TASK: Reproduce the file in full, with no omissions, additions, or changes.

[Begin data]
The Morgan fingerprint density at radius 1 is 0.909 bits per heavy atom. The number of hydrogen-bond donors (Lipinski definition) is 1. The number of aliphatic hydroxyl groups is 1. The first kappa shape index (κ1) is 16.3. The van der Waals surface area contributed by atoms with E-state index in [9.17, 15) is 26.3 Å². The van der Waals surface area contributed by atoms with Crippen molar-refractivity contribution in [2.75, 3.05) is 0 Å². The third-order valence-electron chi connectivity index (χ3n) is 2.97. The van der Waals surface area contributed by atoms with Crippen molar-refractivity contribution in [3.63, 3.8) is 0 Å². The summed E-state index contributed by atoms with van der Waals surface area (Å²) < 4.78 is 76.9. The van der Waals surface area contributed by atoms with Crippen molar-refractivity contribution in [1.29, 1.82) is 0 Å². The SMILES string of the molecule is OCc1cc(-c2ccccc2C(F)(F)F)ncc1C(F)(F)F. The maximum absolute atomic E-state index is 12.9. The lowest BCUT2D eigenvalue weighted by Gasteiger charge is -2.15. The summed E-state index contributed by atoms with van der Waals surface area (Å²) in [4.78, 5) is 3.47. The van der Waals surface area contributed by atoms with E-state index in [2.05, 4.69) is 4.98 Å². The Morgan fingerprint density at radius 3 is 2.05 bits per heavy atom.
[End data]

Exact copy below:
The Morgan fingerprint density at radius 1 is 0.909 bits per heavy atom. The number of hydrogen-bond donors (Lipinski definition) is 1. The number of aliphatic hydroxyl groups is 1. The first kappa shape index (κ1) is 16.3. The van der Waals surface area contributed by atoms with E-state index in [9.17, 15) is 26.3 Å². The van der Waals surface area contributed by atoms with Crippen molar-refractivity contribution in [2.75, 3.05) is 0 Å². The third-order valence-electron chi connectivity index (χ3n) is 2.97. The van der Waals surface area contributed by atoms with Crippen molar-refractivity contribution in [3.63, 3.8) is 0 Å². The summed E-state index contributed by atoms with van der Waals surface area (Å²) < 4.78 is 76.9. The van der Waals surface area contributed by atoms with Crippen molar-refractivity contribution in [1.29, 1.82) is 0 Å². The SMILES string of the molecule is OCc1cc(-c2ccccc2C(F)(F)F)ncc1C(F)(F)F. The maximum absolute atomic E-state index is 12.9. The lowest BCUT2D eigenvalue weighted by Gasteiger charge is -2.15. The summed E-state index contributed by atoms with van der Waals surface area (Å²) in [4.78, 5) is 3.47. The van der Waals surface area contributed by atoms with E-state index in [2.05, 4.69) is 4.98 Å². The Morgan fingerprint density at radius 3 is 2.05 bits per heavy atom.